The United States National Toxicology Program and the United Kingdom Health and Safety Executive have concluded that the use of ethyl cyanoacrylate is safe and that additional study is unnecessary.[17] 2-octyl cyanoacrylate degrades much more slowly due to its longer organic backbone that slows the degradation of the adhesive enough to remain below the threshold of tissue toxicity. Due to the toxicity issues of ethyl cyano- acrylate, the use of 2-octyl cyanoacrylate for sutures is preferred.

Reaction with cotton

Applying cyanoacrylate to some materials made of cotton or wool (such as cotton swabs, cotton balls, and certain yarns or fabrics) results in a powerful, rapid exothermic reaction. The heat released may cause serious burns,[18] ignite the cotton product, or release irritating white smoke. Material Safe- ty Data Sheets for cyanoacrylate instruct users not to wear cotton or wool clothing, especially cotton gloves, when applying or handling cyanoacrylates. OFF-THE-SHELF NON- MEDICAL-GRADE GLUES ARE UNSUITABLE FOR MEDICAL APPLICATIONS, AS THEY MAY CONTAIN SOLVENTS (E.G. METHYL ALCOHOL) AND PRODUCE HEAT DURING POLYMERIZATION.

Solvents and debonders
Acetone, commonly found in nail polish remover, is a widely available solvent capable of softening cured cyanoacrylate. Commercial debonders are also available 

Ethyl cyanoacrylate (ECA), a cyanoacrylate ester, is an ethyl ester of 2-cyano-2-propenoic acid. It is a colorless liquid with low viscosity. It is the main component of cyanoacrylate glues and can be encoun- tered under many trade names. Super glue and Krazy glue are believed to be ECA.. ECA polymerizes rapidly in presence of moisture.

Ethyl cyanoacrylate is prepared by the condensation of formaldehyde with ethyl cyanoacetate:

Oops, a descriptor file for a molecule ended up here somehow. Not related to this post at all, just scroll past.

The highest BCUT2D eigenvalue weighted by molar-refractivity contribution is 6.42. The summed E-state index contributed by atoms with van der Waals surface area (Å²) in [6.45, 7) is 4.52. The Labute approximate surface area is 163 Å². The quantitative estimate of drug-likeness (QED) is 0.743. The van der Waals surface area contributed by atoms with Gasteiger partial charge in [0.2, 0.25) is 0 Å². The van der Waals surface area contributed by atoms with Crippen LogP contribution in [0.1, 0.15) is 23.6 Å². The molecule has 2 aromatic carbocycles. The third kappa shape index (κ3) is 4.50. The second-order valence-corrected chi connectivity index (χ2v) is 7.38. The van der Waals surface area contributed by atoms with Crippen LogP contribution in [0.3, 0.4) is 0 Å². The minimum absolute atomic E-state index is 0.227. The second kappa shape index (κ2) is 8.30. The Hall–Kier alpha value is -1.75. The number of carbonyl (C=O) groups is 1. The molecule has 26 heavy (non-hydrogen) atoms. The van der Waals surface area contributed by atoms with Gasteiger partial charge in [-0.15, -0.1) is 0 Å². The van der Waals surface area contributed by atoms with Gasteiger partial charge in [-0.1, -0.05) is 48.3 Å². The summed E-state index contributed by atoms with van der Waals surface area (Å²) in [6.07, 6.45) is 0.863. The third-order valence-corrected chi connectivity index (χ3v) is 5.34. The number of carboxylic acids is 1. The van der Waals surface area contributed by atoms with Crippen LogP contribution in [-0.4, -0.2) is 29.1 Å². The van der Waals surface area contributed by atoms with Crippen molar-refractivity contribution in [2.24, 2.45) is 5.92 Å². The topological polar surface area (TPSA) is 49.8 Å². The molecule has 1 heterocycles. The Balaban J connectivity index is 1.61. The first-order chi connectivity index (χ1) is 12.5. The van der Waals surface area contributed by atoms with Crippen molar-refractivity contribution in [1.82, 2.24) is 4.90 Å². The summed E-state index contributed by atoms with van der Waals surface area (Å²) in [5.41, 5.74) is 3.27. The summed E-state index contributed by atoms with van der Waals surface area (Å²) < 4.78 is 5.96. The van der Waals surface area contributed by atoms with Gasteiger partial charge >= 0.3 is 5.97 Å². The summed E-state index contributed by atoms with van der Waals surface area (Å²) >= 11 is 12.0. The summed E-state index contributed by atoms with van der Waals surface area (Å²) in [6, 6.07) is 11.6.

Ethyl cyanoacrylate is used for gluing of various materials. It finds applications also in medicine, for liquid ban- dages.

Methyl cyanoacrylate (MCA) is an organic compound that contains several functional groups, a methyl ester, a nitrile, and an alkene. It is a colorless liquid with low viscosity. Its chief use is as the main component of cyano- acrylate glues.[1] It can be encountered under many trade names. Methyl cyanoacrylate is less commonly en- countered than ethyl cyanoacrylate.

IIsobutyl cyanoacrylate is an isomer of butyl cyanoacrylate. It is used in medical procedures either to close inci- sions and lacerations without the use of sutures, or as an adjunct to strengthen the suturing. This use is possible because it is a bactericidal liquidmonomer which, in the presence of small amounts of moisture, rapidly polymer- izes to form a strong adhesive.

n-Butyl cyanoacrylate (n-BCA, NBCA), a cyanoacrylate ester, is a butyl ester of 2-cyano-2-propenoic acid. It is a clear colorless liquid with a sharp, irritating odor. It is insoluble in water. Its chief use is as the main component of medical cyanoacrylate glues
They arebacteriostatic and their use is usually painless

Butyl esters provide stronger bond, but are rigid. Octyl esters, while providing weaker bond, are more flexible.

Octyl cyanoacrylate (OCA), a cyanoacrylate ester, is an octyl ester of 2-cyano-2-propenoic acid. It is a clear colorless liquid with a sharp, irritating odor. Its chief use is as the main component of medical cyanoacrylate glues. It can be encountered under various trade names including GluStitch, derma+flex QS, SurgiSeal, FloraSeal,, Der- mabond, and others.

In medical and veterinary applications, octyl cyanoacrylate, n-butyl cyanoacrylate and isobutyl
cyanoacrylate are commonly used. They provide rapid wound closure, are bacteriostatic, and their use is usually painless. Butyl esters provide a stronger bond, but the glue is rigid. The octyl ester, while providing weaker bond, is more flexible.

Heating to higher temperatures causes pyrolysis and depolymerization of the cured glue, producing gaseous products strongly irritating to lungs and eyes.

Besides Humidity & Temperature reacting with CA, Chemicals can have an impact on adhesives as well. Such as ammonia in hair color, if you work in a hair salon and they do a lot of chemical services you may notice your adhesive dries up super quick and you may not even realize why it is happening. Chances are it's the ammonia in the air that is causing this.